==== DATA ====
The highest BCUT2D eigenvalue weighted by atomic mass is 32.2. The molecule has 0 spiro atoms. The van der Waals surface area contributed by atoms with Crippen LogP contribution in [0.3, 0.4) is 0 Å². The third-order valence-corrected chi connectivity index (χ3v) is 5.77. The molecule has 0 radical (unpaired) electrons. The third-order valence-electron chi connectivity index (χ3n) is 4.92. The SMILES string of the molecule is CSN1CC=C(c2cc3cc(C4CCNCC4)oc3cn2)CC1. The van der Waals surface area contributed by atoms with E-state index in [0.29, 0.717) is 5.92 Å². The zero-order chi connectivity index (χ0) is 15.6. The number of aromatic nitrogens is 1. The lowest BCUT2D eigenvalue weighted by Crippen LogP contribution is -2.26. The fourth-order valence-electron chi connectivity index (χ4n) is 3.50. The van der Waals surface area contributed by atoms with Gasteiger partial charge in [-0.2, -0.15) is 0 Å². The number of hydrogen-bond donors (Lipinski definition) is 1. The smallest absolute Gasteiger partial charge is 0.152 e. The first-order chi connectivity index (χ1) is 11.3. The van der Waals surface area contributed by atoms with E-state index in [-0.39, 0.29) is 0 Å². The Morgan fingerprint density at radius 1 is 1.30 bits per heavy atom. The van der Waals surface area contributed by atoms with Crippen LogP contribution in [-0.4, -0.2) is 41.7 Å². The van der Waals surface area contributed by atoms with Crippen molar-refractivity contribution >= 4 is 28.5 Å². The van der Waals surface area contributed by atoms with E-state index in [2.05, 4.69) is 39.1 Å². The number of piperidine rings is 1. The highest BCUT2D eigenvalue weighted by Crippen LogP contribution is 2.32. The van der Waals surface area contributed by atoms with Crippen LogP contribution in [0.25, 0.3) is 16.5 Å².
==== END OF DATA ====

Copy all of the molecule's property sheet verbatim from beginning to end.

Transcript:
The highest BCUT2D eigenvalue weighted by atomic mass is 32.2. The molecule has 0 spiro atoms. The van der Waals surface area contributed by atoms with Crippen LogP contribution in [0.3, 0.4) is 0 Å². The third-order valence-corrected chi connectivity index (χ3v) is 5.77. The molecule has 0 radical (unpaired) electrons. The third-order valence-electron chi connectivity index (χ3n) is 4.92. The SMILES string of the molecule is CSN1CC=C(c2cc3cc(C4CCNCC4)oc3cn2)CC1. The van der Waals surface area contributed by atoms with E-state index in [0.29, 0.717) is 5.92 Å². The zero-order chi connectivity index (χ0) is 15.6. The number of aromatic nitrogens is 1. The lowest BCUT2D eigenvalue weighted by Crippen LogP contribution is -2.26. The fourth-order valence-electron chi connectivity index (χ4n) is 3.50. The van der Waals surface area contributed by atoms with Gasteiger partial charge in [-0.2, -0.15) is 0 Å². The number of hydrogen-bond donors (Lipinski definition) is 1. The smallest absolute Gasteiger partial charge is 0.152 e. The first-order chi connectivity index (χ1) is 11.3. The van der Waals surface area contributed by atoms with E-state index in [-0.39, 0.29) is 0 Å². The Morgan fingerprint density at radius 1 is 1.30 bits per heavy atom. The van der Waals surface area contributed by atoms with Crippen LogP contribution in [-0.4, -0.2) is 41.7 Å². The van der Waals surface area contributed by atoms with Crippen molar-refractivity contribution >= 4 is 28.5 Å². The van der Waals surface area contributed by atoms with E-state index in [2.05, 4.69) is 39.1 Å². The number of piperidine rings is 1. The highest BCUT2D eigenvalue weighted by Crippen LogP contribution is 2.32. The van der Waals surface area contributed by atoms with Crippen LogP contribution in [0.25, 0.3) is 16.5 Å².